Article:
Last Saturday, “Boo,” an 11-month-old, 215-pound pig was stolen from an enclosure maintained by the Future Farmers of America program at Armwood High School in Seffner. The pigs owner, 15-year-old Ema Rivera, told the St. Petersburg Times that she feared her pig would be killed, “I thought that whoever took her might use her in a barbecue.”
On Wednesday, the pig was found and safely returned to Ema. Two men who hoped to sell the pig have been arrested and charged with burglary and grand theft. We’re glad that the pig has been returned. After raising Boo from a young age, we have no doubt that Ema feels an emotional attachment to the animal. But it’s not exactly a happy ending for Boo. The newspaper article ended with a curious statement. Now that Ema has been reunited with Boo, they’re headed to the Florida Strawberry Festival, where, “She hopes to later sell the pig at auction.” Boo may not be sold directly to a slaughterhouse, but that will most likely be her ultimate destination.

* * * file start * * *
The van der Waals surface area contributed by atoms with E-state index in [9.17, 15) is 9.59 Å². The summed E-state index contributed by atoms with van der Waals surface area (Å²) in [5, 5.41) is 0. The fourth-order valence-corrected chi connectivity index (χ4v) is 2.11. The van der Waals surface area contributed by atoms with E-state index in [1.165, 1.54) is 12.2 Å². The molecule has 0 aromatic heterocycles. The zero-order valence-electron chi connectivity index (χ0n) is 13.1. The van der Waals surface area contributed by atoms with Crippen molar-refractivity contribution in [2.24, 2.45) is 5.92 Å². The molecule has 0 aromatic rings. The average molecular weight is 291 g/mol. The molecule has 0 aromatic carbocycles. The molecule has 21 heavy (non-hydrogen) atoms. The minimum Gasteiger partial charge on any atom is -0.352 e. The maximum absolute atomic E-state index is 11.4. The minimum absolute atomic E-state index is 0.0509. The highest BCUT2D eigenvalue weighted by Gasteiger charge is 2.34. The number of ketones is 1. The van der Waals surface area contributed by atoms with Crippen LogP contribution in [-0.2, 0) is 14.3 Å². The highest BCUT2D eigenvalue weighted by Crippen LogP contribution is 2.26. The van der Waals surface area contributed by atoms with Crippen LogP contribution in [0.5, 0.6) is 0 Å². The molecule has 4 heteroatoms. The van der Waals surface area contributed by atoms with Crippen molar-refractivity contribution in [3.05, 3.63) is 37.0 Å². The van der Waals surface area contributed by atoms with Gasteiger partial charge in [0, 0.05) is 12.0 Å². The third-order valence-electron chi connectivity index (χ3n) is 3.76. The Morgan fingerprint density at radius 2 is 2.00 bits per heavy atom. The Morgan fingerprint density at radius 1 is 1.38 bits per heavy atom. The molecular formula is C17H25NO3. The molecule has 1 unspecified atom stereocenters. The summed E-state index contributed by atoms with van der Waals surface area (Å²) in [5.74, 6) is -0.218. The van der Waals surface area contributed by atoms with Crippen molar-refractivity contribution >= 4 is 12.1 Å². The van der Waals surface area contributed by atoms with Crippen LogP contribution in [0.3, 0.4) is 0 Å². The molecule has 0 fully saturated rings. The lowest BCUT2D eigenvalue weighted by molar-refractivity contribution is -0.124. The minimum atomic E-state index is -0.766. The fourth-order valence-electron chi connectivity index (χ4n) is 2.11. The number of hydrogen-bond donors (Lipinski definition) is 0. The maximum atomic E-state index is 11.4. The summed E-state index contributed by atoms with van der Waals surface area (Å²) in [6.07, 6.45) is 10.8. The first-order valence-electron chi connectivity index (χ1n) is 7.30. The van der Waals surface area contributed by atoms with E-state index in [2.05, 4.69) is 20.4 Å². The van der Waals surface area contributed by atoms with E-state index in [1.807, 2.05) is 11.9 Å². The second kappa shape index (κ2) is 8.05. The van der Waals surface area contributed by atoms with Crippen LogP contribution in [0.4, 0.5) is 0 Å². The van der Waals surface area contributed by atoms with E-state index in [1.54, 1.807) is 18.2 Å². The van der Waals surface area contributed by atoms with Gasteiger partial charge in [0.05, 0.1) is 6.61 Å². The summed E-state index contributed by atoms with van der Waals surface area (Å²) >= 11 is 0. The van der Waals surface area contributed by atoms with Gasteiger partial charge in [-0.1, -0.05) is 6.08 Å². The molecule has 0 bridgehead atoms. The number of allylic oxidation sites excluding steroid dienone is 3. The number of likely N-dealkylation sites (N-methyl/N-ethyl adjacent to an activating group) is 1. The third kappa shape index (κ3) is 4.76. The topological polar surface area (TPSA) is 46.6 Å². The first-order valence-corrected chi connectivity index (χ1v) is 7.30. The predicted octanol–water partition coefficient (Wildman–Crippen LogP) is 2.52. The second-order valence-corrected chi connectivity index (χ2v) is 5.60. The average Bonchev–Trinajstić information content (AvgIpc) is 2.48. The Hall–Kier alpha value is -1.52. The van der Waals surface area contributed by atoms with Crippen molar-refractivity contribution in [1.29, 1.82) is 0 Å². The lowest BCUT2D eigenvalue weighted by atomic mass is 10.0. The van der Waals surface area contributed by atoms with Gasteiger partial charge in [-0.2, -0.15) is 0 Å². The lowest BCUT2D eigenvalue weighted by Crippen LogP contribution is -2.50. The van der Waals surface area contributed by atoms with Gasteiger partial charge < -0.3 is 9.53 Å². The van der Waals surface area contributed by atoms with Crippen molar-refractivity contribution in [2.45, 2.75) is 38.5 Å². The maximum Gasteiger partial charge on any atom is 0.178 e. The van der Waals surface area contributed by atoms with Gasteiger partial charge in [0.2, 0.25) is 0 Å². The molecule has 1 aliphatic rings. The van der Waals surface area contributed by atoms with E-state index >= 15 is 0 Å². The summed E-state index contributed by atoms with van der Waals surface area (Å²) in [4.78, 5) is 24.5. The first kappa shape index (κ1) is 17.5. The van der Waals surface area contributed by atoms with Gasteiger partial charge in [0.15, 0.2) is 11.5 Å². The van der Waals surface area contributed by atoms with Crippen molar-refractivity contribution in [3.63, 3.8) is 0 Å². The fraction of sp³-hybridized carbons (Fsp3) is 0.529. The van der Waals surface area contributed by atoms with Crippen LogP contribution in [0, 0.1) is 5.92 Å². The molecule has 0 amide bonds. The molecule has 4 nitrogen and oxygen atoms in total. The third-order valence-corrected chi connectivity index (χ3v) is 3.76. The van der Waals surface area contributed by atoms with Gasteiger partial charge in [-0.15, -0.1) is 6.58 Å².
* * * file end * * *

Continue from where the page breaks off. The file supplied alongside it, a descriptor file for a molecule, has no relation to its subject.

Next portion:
Today’s Tampa Tribune had a somewhat more positive article about the “purebred poultry” contest at the Florida State Fair. The paper featured two young women who raise ornamental chickens. “These aren’t your average birds,” explained 17-year-old Brittany Wagner. “You show them off. You don’t eat these birds.” Her friend, 16-year-old Anna Hoffmann, agreed, “I would never eat them.” We believe them. Unfortunately, most of the chickens in Florida are “average” and will be killed and eaten after short and miserable lives. The millions of chickens raised for their eggs and flesh in Florida have just as much personality and are just as beautiful as the chickens that will be judged at the fair. We wish everyone could get to know a chicken like Brittany and Anna. Click here to view photos that accompanied the Tampa Tribune article (including shots of Anna blow-drying one of her chickens).